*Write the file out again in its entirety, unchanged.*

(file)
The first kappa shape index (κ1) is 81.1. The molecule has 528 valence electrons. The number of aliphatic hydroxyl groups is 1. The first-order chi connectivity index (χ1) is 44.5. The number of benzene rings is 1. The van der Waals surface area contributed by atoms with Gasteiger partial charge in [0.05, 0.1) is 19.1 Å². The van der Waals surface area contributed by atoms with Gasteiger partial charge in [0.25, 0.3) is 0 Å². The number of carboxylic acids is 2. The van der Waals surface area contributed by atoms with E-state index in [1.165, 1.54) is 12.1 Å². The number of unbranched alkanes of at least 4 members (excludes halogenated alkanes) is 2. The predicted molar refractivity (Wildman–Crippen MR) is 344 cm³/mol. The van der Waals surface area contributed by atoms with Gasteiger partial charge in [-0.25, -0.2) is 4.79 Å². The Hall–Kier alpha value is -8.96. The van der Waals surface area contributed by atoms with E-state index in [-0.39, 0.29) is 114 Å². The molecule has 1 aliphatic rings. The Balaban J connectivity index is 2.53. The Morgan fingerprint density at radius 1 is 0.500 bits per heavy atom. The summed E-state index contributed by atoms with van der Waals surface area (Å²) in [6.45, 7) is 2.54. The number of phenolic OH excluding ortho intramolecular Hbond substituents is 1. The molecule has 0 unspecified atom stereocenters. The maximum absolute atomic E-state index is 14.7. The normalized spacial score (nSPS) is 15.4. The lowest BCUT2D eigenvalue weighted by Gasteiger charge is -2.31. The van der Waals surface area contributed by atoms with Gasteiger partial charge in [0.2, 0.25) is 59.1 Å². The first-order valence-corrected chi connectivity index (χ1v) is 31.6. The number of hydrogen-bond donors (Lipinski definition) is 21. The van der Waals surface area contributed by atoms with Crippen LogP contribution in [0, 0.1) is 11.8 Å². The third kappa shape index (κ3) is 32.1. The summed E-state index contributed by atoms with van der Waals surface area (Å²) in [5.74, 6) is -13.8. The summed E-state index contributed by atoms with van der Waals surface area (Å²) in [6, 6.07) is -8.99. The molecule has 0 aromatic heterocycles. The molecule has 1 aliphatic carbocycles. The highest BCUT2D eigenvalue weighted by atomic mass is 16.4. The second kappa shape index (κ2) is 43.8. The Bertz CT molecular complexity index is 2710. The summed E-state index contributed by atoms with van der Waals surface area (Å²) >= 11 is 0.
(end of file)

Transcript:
The first kappa shape index (κ1) is 81.1. The molecule has 528 valence electrons. The number of aliphatic hydroxyl groups is 1. The first-order chi connectivity index (χ1) is 44.5. The number of benzene rings is 1. The van der Waals surface area contributed by atoms with Gasteiger partial charge in [0.05, 0.1) is 19.1 Å². The van der Waals surface area contributed by atoms with Gasteiger partial charge in [0.25, 0.3) is 0 Å². The number of carboxylic acids is 2. The van der Waals surface area contributed by atoms with E-state index in [1.165, 1.54) is 12.1 Å². The number of unbranched alkanes of at least 4 members (excludes halogenated alkanes) is 2. The predicted molar refractivity (Wildman–Crippen MR) is 344 cm³/mol. The van der Waals surface area contributed by atoms with Gasteiger partial charge in [-0.25, -0.2) is 4.79 Å². The Hall–Kier alpha value is -8.96. The van der Waals surface area contributed by atoms with E-state index in [-0.39, 0.29) is 114 Å². The molecule has 1 aliphatic rings. The Balaban J connectivity index is 2.53. The Morgan fingerprint density at radius 1 is 0.500 bits per heavy atom. The summed E-state index contributed by atoms with van der Waals surface area (Å²) in [6.45, 7) is 2.54. The number of phenolic OH excluding ortho intramolecular Hbond substituents is 1. The molecule has 0 unspecified atom stereocenters. The maximum absolute atomic E-state index is 14.7. The normalized spacial score (nSPS) is 15.4. The lowest BCUT2D eigenvalue weighted by Gasteiger charge is -2.31. The van der Waals surface area contributed by atoms with Gasteiger partial charge in [0.2, 0.25) is 59.1 Å². The first-order valence-corrected chi connectivity index (χ1v) is 31.6. The number of hydrogen-bond donors (Lipinski definition) is 21. The van der Waals surface area contributed by atoms with Crippen LogP contribution in [0, 0.1) is 11.8 Å². The third kappa shape index (κ3) is 32.1. The summed E-state index contributed by atoms with van der Waals surface area (Å²) in [5.74, 6) is -13.8. The summed E-state index contributed by atoms with van der Waals surface area (Å²) in [6, 6.07) is -8.99. The molecule has 0 aromatic heterocycles. The molecule has 1 aliphatic carbocycles. The highest BCUT2D eigenvalue weighted by atomic mass is 16.4. The second kappa shape index (κ2) is 43.8. The Bertz CT molecular complexity index is 2710. The summed E-state index contributed by atoms with van der Waals surface area (Å²) >= 11 is 0.